Copies of the draft Constitution were forwarded to all thirteen States, accompanied by this letter from the convention chairman, George Washington:
We have now the honour to submit to the consideration of the United States in Congress assembled that Constitution which has appeared to us the most advisable.
The friends of our country have long seen and desired that the power of making war, peace, and treaties, that of levying money and regulating commerce, and the correspondent executive and judicial authorities should be fully and effectually vested in the general government of the Union. But the impropriety of delegating such extensive trust to one body of men is evident, hence results the necessity of a different organisation.
It is obviously impractical in the federal government of these states to secure all rights of independent sovereignty to each, and yet provide for the interest and safety of all. Individuals entering into society, must give up a share of liberty to preserve the rest.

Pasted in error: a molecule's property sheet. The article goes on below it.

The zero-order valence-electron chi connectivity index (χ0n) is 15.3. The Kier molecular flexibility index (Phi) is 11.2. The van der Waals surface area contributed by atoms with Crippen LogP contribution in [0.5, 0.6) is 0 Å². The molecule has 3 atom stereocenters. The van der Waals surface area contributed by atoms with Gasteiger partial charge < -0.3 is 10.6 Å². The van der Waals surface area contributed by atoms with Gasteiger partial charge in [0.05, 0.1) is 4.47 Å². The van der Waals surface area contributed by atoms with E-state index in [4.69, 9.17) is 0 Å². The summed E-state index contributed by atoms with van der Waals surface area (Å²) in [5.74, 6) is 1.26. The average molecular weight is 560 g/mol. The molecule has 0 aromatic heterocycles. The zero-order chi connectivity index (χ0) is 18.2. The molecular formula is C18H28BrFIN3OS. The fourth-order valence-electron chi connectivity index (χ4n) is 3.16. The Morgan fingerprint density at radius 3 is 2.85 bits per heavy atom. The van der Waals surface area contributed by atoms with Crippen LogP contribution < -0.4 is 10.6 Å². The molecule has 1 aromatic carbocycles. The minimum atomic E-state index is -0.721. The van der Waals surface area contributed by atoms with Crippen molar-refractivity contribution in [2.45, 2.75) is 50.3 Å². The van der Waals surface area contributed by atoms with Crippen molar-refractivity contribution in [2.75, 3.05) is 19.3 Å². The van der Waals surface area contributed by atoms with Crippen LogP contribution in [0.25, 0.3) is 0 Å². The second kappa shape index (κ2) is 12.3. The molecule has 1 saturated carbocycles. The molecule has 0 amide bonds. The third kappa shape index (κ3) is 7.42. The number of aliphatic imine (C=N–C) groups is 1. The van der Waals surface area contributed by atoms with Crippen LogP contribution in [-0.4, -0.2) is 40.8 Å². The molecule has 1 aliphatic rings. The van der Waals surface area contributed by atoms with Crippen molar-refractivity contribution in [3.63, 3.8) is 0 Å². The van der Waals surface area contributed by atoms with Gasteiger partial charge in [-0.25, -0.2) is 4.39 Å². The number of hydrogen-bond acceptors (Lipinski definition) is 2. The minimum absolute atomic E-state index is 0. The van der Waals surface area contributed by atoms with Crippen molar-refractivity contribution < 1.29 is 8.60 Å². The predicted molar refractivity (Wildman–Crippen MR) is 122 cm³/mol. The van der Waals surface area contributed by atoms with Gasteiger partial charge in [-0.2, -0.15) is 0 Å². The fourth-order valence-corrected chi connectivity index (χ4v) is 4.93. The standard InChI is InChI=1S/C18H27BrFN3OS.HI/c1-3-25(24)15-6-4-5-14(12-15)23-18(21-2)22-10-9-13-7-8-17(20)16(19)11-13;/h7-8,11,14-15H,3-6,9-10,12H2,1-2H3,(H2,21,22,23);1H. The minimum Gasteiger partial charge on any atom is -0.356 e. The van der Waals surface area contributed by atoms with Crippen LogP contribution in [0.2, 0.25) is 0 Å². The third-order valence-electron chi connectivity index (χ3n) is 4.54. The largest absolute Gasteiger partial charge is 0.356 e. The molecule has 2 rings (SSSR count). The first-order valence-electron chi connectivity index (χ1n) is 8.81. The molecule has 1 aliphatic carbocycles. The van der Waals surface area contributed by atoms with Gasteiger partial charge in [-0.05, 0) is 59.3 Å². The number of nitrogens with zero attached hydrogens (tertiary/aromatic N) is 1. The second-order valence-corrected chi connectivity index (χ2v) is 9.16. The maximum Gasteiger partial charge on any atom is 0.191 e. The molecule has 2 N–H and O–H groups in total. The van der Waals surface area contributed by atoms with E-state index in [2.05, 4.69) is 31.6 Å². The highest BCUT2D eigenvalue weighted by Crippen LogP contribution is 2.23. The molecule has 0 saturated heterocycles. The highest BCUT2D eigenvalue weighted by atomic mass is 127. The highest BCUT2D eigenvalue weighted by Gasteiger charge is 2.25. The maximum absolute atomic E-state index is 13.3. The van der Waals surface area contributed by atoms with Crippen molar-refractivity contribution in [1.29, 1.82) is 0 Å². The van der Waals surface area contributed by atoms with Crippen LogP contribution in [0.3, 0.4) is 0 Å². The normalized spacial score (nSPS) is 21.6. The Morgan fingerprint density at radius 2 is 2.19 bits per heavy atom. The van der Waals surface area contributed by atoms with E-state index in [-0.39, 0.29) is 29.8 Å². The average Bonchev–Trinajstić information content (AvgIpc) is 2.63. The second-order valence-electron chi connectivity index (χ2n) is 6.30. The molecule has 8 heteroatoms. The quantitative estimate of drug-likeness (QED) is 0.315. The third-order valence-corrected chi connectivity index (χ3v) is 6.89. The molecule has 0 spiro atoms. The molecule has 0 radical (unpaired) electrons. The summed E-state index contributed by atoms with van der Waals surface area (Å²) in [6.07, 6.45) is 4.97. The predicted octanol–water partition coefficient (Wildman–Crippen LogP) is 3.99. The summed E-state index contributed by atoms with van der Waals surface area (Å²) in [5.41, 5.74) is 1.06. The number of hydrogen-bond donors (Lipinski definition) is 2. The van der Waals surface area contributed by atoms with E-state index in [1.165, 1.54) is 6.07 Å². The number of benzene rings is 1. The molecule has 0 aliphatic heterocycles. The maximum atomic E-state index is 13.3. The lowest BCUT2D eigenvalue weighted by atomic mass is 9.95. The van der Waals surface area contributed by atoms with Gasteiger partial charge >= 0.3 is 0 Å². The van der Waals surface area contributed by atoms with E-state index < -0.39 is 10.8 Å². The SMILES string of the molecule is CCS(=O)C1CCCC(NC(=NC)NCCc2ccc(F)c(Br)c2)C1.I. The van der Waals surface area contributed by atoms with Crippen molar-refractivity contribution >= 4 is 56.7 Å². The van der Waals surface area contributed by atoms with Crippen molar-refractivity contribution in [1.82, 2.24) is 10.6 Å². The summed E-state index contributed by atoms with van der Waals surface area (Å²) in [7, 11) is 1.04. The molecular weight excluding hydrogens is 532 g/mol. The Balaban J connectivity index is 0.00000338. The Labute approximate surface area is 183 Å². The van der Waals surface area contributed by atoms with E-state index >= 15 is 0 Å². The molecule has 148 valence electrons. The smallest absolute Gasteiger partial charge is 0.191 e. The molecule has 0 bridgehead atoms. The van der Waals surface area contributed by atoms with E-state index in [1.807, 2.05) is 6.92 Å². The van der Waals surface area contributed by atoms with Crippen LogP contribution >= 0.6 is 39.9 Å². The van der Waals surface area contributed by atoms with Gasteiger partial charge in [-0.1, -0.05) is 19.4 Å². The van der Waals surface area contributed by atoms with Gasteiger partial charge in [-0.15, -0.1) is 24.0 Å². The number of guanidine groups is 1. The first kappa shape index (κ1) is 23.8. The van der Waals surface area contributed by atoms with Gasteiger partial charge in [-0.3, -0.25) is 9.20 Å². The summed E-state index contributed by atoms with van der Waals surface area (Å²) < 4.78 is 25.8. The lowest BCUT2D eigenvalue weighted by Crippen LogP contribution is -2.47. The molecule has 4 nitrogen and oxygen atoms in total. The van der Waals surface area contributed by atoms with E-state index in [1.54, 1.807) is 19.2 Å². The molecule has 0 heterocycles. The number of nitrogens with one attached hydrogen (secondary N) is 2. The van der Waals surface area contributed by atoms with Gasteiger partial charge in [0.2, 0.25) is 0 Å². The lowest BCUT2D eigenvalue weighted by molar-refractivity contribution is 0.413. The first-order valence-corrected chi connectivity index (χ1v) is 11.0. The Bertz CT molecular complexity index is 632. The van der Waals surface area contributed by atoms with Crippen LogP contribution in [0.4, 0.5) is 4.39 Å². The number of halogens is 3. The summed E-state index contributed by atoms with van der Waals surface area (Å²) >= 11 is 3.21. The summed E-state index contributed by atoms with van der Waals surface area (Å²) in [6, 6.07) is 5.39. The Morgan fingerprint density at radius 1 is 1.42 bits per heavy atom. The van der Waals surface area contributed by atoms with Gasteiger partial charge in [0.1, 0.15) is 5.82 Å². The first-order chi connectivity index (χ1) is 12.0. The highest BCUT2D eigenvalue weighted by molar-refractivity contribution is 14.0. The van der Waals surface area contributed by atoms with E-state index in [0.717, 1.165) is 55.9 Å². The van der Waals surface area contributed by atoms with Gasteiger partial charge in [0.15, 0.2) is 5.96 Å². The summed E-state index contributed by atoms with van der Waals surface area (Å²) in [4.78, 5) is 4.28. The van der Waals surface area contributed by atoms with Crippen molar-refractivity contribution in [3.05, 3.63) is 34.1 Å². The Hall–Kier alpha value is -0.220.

In all our deliberations on this subject we kept steadily in our view, which appears to us the greatest interest of every true American: the consolidation of our Union, in which is involved our prosperity, felicity, safety, perhaps our national existence. This important consideration, seriously and deeply impressed on our minds, led each state in the Convention to be less rigid on points of inferior magnitude than might have been otherwise expected… thus the Constitution, which we now present, is the result of a spirit of amity.
That it will meet the full and entire approbation of every state is not perhaps to be expected. But each will doubtless consider that had her interest been alone consulted, the consequences might have been particularly disagreeable or injurious to others; that it is liable to as few exceptions as could reasonably have been expected, we hope and believe; that it may promote the lasting welfare of that country so dear to us all, and secure her freedom and happiness, is our most ardent wish.